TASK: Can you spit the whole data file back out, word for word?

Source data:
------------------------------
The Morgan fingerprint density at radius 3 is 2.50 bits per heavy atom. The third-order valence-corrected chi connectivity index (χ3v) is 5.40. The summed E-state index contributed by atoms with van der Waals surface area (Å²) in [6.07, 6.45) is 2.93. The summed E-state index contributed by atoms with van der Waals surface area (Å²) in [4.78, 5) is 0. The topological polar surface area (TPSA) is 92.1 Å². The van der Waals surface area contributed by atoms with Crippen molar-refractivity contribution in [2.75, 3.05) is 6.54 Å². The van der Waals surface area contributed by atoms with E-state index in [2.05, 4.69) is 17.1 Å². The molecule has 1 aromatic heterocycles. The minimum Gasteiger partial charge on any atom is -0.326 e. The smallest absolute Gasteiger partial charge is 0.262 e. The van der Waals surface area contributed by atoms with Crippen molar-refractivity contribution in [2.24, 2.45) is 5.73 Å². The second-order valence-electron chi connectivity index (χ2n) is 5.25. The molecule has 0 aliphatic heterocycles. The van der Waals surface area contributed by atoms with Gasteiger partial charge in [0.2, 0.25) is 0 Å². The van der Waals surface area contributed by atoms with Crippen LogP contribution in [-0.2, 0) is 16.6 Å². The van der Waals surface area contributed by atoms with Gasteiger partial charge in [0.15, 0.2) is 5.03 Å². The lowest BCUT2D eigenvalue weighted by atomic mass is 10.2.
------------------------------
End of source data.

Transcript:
The Morgan fingerprint density at radius 3 is 2.50 bits per heavy atom. The third-order valence-corrected chi connectivity index (χ3v) is 5.40. The summed E-state index contributed by atoms with van der Waals surface area (Å²) in [6.07, 6.45) is 2.93. The summed E-state index contributed by atoms with van der Waals surface area (Å²) in [4.78, 5) is 0. The topological polar surface area (TPSA) is 92.1 Å². The van der Waals surface area contributed by atoms with Crippen molar-refractivity contribution in [2.75, 3.05) is 6.54 Å². The van der Waals surface area contributed by atoms with E-state index in [2.05, 4.69) is 17.1 Å². The molecule has 1 aromatic heterocycles. The minimum Gasteiger partial charge on any atom is -0.326 e. The smallest absolute Gasteiger partial charge is 0.262 e. The van der Waals surface area contributed by atoms with Crippen molar-refractivity contribution in [2.24, 2.45) is 5.73 Å². The second-order valence-electron chi connectivity index (χ2n) is 5.25. The molecule has 0 aliphatic heterocycles. The van der Waals surface area contributed by atoms with Gasteiger partial charge in [0.2, 0.25) is 0 Å². The van der Waals surface area contributed by atoms with Crippen LogP contribution in [-0.2, 0) is 16.6 Å². The van der Waals surface area contributed by atoms with Gasteiger partial charge in [0.15, 0.2) is 5.03 Å². The lowest BCUT2D eigenvalue weighted by atomic mass is 10.2.